You and Your Credit Score

A credit score is a way financial institutions and other entities inquire about your financial reliability.

Your “economic” history and profile comprise the score (or “formula”), and it represents how likely you will repay your obligations on time.

Your credit score can include:

  • How promptly you pay off credit cards and loans.
  • How consistently you pay rent, utilities, and other regular expenses.
  • How much debt you have outstanding, and how much credit you have available on credit cards and home equity loans.

Credit bureaus are companies that analyze and report your credit history. The largest credit bureaus are Equifax, Experian, and TransUnion. For consistency, 90% use a single reporting system, called a FICO score. A high score means you are a good credit risk; a low score means you may have questionable credit or perhaps not much credit established.

FICO scores range from 300 to 850. Generally, the higher the score, the stronger applicant you are. Here’s how the numbers compare:

Excellent: 781 – 850 • Good: 661-780 • Fair: 601-660 • Poor: 501-600 • Bad: below 500

Any time you apply for a loan or credit, companies will check your credit score: banks and credit unions, credit card companies, and insurance and auto finance companies. Lenders use the score to determine if you are a good risk and calculate how much money they are willing to loan. Landlords and potential employers may also check your credit score to gauge your reliability and character.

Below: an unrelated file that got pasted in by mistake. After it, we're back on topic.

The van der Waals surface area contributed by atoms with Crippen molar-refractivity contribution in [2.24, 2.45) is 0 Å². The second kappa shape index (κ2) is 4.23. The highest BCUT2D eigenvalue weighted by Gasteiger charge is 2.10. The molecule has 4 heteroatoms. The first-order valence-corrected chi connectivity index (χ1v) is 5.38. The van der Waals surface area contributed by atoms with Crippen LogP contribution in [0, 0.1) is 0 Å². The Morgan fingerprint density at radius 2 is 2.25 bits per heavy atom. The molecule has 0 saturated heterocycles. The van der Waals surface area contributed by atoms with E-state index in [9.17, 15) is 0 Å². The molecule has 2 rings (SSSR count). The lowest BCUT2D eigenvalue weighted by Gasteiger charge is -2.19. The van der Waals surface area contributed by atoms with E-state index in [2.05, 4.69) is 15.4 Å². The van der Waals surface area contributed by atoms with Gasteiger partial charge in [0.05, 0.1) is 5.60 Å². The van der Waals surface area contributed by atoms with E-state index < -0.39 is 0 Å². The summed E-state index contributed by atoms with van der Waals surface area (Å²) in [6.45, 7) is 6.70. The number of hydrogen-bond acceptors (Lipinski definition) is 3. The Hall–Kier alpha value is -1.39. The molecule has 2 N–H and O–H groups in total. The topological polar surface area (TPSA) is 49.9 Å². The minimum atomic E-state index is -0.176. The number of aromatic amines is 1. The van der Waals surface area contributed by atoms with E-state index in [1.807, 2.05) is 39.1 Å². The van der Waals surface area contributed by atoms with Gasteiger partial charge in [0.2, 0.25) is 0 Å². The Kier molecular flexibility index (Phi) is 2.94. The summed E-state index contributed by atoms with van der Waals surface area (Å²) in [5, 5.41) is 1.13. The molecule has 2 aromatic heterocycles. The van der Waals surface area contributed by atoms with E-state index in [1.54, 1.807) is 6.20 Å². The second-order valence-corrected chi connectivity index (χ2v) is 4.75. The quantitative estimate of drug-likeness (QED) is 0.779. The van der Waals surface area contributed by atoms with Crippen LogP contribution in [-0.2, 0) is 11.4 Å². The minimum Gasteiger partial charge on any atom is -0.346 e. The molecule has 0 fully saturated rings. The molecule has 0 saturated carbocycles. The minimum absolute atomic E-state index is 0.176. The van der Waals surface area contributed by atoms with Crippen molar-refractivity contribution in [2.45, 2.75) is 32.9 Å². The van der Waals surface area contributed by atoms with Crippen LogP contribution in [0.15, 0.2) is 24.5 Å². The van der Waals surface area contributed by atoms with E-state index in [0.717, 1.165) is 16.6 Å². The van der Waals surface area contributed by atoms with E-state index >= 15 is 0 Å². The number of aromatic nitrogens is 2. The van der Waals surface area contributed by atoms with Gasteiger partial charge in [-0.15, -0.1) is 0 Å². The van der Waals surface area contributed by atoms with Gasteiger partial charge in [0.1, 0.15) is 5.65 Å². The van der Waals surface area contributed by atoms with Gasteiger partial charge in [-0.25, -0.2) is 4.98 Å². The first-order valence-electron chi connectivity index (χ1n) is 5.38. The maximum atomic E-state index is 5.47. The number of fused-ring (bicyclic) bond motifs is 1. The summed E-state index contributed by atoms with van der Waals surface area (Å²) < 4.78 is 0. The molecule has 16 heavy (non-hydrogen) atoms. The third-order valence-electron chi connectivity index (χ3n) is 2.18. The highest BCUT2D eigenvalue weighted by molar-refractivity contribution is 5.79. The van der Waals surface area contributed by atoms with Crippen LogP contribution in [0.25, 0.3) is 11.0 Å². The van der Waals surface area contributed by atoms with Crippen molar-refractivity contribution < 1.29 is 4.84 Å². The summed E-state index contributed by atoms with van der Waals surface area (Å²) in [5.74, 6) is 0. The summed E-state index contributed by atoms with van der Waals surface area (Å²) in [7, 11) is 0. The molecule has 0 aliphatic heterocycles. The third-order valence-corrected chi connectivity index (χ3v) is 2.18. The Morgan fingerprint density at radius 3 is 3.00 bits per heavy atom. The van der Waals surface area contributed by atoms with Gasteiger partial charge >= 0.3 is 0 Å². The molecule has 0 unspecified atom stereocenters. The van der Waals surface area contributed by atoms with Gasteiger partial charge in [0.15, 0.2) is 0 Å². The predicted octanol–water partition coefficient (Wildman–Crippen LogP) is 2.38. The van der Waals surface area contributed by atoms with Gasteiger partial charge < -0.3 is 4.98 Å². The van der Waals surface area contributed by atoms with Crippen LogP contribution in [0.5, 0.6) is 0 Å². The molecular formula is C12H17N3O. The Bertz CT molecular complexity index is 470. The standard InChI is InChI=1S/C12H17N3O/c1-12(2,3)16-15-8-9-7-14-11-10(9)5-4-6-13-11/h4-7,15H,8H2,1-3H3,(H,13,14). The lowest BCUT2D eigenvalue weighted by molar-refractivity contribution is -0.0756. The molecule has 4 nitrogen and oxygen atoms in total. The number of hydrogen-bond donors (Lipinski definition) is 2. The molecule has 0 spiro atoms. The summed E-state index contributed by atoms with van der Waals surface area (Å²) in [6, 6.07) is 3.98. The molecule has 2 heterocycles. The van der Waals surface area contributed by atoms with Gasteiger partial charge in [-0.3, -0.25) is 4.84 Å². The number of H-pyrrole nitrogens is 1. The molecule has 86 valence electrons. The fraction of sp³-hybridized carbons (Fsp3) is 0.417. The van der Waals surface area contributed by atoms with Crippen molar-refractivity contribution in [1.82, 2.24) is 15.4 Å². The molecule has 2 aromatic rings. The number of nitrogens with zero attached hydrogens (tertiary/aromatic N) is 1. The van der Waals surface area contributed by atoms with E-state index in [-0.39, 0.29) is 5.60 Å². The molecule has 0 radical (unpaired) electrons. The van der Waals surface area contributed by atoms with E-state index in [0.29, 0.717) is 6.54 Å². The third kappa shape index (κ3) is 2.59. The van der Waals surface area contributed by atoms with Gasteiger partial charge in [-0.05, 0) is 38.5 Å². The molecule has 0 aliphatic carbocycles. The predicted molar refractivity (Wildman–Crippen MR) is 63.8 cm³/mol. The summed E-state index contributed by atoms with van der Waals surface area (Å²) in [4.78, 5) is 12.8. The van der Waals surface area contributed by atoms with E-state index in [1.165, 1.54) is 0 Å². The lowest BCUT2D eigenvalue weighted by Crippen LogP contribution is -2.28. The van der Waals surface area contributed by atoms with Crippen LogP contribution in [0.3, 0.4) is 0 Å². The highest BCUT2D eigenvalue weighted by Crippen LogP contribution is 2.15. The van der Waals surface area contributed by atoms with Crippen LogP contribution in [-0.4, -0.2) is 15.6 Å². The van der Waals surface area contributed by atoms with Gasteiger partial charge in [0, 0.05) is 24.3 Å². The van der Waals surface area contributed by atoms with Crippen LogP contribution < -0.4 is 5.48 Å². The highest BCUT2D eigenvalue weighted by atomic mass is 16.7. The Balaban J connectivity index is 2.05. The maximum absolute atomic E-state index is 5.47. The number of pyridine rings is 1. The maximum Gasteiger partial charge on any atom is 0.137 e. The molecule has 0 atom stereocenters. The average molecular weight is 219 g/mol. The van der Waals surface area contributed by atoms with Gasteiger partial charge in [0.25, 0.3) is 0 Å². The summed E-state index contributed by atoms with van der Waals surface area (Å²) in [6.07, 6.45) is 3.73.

With a high credit score, you’re more likely to be able to borrow money for a car, home, or credit card. Also, the higher your score, the lower the interest rate you will pay, which means you save more over the loan’s life. A high score can also ensure you land the job or apartment you’re wanting.

A lower score means that you’ll more than likely pay a higher interest rate if you can secure the loan or credit. But take heart: you can improve your credit score on your own. The first step is to find out your score by logging on to,, or Additionally, sites like may offer an annual report for free.

When viewing the report, look closely to ensure your information is up-to-date and accurate. Pay special attention to any “derogatory entries.” These entries indicate that you have missed a payment, had an account in collections, owe back taxes, or had other credit issues.

Some derogatory entries can be incorrect.

You will be paying for those mistakes with a lower credit score and higher interest payments if they are. You might think you could make a call or send a letter, and the credit bureaus would correct a mistaken entry. But the process is more complicated than that: you’ll need full documentation to support your argument, and persistence to prevail. You can hire an attorney or credit professional to help you – but beware of the online scammers offering instant credit rehabilitation.

A strong credit score is vital in many areas of your life.

Correcting errors on your credit history will improve your score and improve your financial future. If you have questions, contact one of our loan officers. We’ll help guide you through the process and get you started on a stronger score.

Source: GreenPath Financial Wellness.

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